Is Cuban Cuisine Disappearing in Cuba?

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Lechón with rice and beans, and fried plantains from Palacios de Los Jugos in Miami (The original image is no longer available, please contact KCRW if you need access to the original image.)

Before I visited Cuba, I had familiarized myself with its cuisine in Cuban restaurants in Miami and at my boyfriend’s parents’ home, where his father cooks traditional Cuban classics every time I visit. After returning from Cuba, it was clear that those are the two main places where Cuba’s traditional dishes survive and thrive: in Cuban restaurants in the U.S. and in the homes of Cuban ex-pats.

I stayed in Havana for the entirety of my trip, and I ate primarily at “paladares,” or privately run restaurants that sometimes operate in Cubans’ homes. For years, the Cuban government forbade all private businesses, meaning that only restaurants run by the Cuban government could take root.

The easing of restrictions that allowed for the establishment of paladares is still relatively new and occurred after Fidel ceded power over to his brother Raul back in 2008.

But  Cuban cuisine is not what it used to be in its birthplace.

Every time I go to Miami I eat lechón. It’s unavoidable. It’s the labor-intensive roast pork dish Cuban-Americans eat on Noche Buena (Christmas Eve) and when they’re celebrating anything really. But I didn’t see this go-to Cuban dish once on a menu in Havana.

Palacios de los jugos
A variety of Cuban dishes at Palacios de los Jugos (The original image is no longer available, please contact KCRW if you need access to the original image.)

I spoke with Lillian Guerra, a professor of history at the University of Florida who has visited Cuba several times over the past few decades. She wasn’t surprised that I couldn’t find lechón in Havana because, as she explained,“in the cities people don’t know how to cook it. They don’t have an oven to cook it in. All they can do is fry it or cook it on the stove somehow. Cooking lechón requires specialized knowledge and a place to do it.” This knowledge has been better preserved in Cuba’s rural areas according to both Professor Guerra.

And even when people are lucky enough to have ovens, they oftentimes were made in the decades before the revolution. For instance, the part of her family that still lives in Cuba has two ovens, but they were built back in 1947.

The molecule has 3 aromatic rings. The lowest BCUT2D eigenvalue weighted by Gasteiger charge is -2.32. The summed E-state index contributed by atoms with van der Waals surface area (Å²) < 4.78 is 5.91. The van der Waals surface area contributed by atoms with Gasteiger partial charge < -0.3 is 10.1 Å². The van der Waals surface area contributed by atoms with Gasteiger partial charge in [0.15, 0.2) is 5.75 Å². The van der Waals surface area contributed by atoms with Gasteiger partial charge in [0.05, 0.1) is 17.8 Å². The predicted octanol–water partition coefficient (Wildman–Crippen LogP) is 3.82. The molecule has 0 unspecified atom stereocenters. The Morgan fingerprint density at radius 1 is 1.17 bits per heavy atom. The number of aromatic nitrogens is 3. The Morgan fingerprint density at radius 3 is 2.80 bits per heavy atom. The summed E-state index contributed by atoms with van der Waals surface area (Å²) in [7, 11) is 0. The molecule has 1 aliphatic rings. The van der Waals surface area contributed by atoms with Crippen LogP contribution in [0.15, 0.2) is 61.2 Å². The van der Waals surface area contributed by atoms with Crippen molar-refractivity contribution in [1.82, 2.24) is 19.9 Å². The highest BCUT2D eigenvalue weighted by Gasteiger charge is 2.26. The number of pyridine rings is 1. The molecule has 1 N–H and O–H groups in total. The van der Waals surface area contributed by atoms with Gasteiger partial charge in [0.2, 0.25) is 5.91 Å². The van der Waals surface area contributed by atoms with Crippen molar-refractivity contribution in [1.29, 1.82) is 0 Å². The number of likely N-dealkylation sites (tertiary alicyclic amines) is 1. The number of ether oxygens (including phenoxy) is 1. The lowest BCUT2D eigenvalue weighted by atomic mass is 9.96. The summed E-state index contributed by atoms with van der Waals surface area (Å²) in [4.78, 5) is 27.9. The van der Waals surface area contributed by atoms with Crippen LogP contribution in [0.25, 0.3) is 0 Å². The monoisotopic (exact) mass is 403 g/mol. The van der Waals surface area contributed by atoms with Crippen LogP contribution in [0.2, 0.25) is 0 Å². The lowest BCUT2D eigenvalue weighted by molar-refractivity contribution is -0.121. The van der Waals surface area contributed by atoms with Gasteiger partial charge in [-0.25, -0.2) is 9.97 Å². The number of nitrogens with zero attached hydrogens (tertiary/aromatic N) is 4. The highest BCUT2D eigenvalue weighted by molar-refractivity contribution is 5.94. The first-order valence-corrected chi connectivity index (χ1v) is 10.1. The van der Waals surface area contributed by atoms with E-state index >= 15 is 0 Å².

Ropa Vieja from Jardin del Oriente in Havana

Fortunately, I was able to find another of my favorite Cuban dishes while I was there, ropa vieja, a stringy beef dish, cooked in a tomato-based sauce with bell peppers and spices.  The version I had at a paladar called Jardin del Oriente in Old Havana tasted like the ropa vieja I’d had in Miami. But sometimes restaurants have to adapt to some of the realities in Cuba and adjust their menus as a result. When my boyfriend visited last December, he had a version of the dish that was cooked with pork, most likely the result of a beef shortage.

Scarcity of ingredients in Cuba is quite common. At the Cuban bed and breakfast we stayed at, we enjoyed a big breakfast every morning that included bread, eggs, fresh fruit (of varying quality), and even flan. But some mornings butter was conspicuously absent from our breakfast spread.

Breakfast spread at a Cuban Bed & Breakfast in Havana (The original image is no longer available, please contact KCRW if you need access to the original image.)

Butter is one of the many ingredients that will disappear from ration shops and markets in Havana without notice. Oregano, a standard herb used in many Cuban dishes has all but disappeared. Lemons and limes– same story. “The regular disappearance of certain foods out of nowhere, people don’t have an explanation for it, the government doesn’t give it to them. It’s an artifact of the planned government,” says Professor Guerra. “In Cuba there’s a joke about it, when the U.S. invaded Afghanistan they couldn’t find the Taliban. In Cuba simultaneously eggs, the main source of protein on the island, disappeared…they call a food item when it disappears the Taliban.”

I experienced this phenomenon as a tourist only a handful of times, and that’s because tourist dollars are vital to the already ailing Cuban economy. For the average Cuban though, many staple ingredients and meals have disappeared from memory.

Professor Guerra has assured me that there are many Cubans who are trying to keep Cuban cuisine alive. “People retain little archives in their head of what they need to make these dishes,” she said. Remittances in the form of hard-to-find ingredients also help. Her family members oftentimes remind her to pack cumin and oregano when she visits.

Meanwhile there’s all this talk that Cuba is undergoing dramatic changes that are moving toward more prosperity and greater freedoms for individual Cubans. According to NBC South Florida, President Obama said a couple weeks ago at a fundraiser in Miami that the U.S. “must continue updating its policies toward Cuba,” hinting at our half-century long trade embargo on the island that many believe shares responsibility in crippling the island’s economy.

Until that changes, I’ll go to Miami for lechón.